Getting rid of a single-track bottleneck like the one at Pecos River Bridge can boost capacity in that segment 50 percent, from 80 trains a day to 120, according to Chris Roberts, a regional vice president for Fort Worth, Texas-based Burlington Northern.

Burlington Northern plans to spend $400 million this year on expansion, not counting buying 320 locomotives, which will push its fleet above 5,000. Omaha, Neb.-based Union Pacific says it will spend $305 million adding track in the West and improving rail yards and another $180 million on ethanol-shipping facilities in Iowa and Minnesota.

The Association of American Railroads says its members plan to spend a record $8.2 billion this year on capital improvements, a 20 percent jump over last year. They also have aggressive hiring goals — 4,600 this year at Burlington Northern, 3,500 to 4,000 at Union Pacific — although much of it is replacing retiring workers.

The railroads have money for this kind of spending because 2005 was a very good year. Strong demand allowed them to raise rates, sometimes by double digits.

Revenue rose more than 18 percent at Burlington Northern and 11 percent at Union Pacific. Profits more than tripled at CSX Corp. and jumped nearly 40 percent at Norfolk Southern Corp.

Shippers, however, complain that service has deteriorated sharply in the last two or three years, just about the same period in which the railroads’ fortunes have improved.

Curt Warfel, logistics manager for EKA Chemicals, a unit of Dutch conglomerate Akzo Nobel N.V., said a round trip between his plant and a customer that used to take 30 days now takes 35. That’s more than an inconvenience; it’s a blow to EKA’s bottom line.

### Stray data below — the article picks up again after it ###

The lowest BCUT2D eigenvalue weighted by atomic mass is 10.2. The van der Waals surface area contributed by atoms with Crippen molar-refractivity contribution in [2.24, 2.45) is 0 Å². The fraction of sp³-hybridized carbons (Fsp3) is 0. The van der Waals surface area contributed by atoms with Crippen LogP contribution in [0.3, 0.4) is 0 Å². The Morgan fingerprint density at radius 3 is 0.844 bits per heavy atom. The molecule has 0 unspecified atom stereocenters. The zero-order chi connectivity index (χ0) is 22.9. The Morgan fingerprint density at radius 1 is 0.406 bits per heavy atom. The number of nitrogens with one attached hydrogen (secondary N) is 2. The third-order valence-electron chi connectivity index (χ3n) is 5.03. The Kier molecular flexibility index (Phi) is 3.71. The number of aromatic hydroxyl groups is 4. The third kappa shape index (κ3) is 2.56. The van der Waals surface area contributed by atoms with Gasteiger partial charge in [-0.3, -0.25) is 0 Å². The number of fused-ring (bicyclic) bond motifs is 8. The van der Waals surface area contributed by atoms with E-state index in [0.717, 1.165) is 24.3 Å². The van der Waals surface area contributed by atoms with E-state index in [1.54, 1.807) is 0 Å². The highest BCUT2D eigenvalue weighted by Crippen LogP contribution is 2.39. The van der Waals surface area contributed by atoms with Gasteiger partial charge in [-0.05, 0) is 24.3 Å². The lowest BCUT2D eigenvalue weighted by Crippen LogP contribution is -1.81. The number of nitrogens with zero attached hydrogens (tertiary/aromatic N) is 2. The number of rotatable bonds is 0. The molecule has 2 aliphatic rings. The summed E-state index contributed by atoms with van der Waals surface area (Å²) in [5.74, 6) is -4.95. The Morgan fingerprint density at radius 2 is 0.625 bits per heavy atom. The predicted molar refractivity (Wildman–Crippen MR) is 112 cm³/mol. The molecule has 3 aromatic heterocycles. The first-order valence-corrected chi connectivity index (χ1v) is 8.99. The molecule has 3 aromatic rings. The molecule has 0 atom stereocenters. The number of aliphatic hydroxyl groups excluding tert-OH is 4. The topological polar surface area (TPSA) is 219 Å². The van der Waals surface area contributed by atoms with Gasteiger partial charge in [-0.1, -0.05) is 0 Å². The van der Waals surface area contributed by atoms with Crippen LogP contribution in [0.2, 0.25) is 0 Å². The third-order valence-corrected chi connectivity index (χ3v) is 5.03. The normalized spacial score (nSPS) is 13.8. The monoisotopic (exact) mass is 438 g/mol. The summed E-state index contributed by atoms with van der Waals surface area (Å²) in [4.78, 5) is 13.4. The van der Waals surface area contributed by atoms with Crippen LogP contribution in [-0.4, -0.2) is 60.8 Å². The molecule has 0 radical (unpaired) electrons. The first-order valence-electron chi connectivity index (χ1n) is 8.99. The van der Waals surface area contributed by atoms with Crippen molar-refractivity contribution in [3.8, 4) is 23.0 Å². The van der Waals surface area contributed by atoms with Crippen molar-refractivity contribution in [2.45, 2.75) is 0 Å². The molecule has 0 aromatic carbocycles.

Because his specialized rail cars are on longer trips, Warfel has had to lease nearly 100 additional cars at a monthly cost of $80,000 just to keep filling customer orders.

On top of that, the railroads have raised their rates.

“It grates on you, but sometimes you just have to suck it up,” Warfel said. “Shippers were sitting in the driver’s seat in the ’80s and early ’90s. Now it’s the other way around.”

Tracy Rosser, Wal-Mart Stores Inc.’s vice president of logistics, rated the railroads “fair.” He said he was concerned about delays during the pre-holiday rush from September through November that sometimes push 5-day deliveries out to 15 days or more.

Rosser said Wal-Mart would consider switching some shipments from trucks to trains, but only if the railroads could demonstrate consistency in delivery at decent rates.
William Schauer, a consultant to short-line railroads and president of the North American Rail Shippers Association, said the railroads were caught unprepared when the rising economy boosted rail freight demand.

Schauer, who said he wasn’t speaking on behalf of his trade group, doesn’t fault the railroads for being caught off-guard. “None of the economists predicted this kind of recovery either,” he said. But he said it puts the onus on the railroads to increase capacity quickly.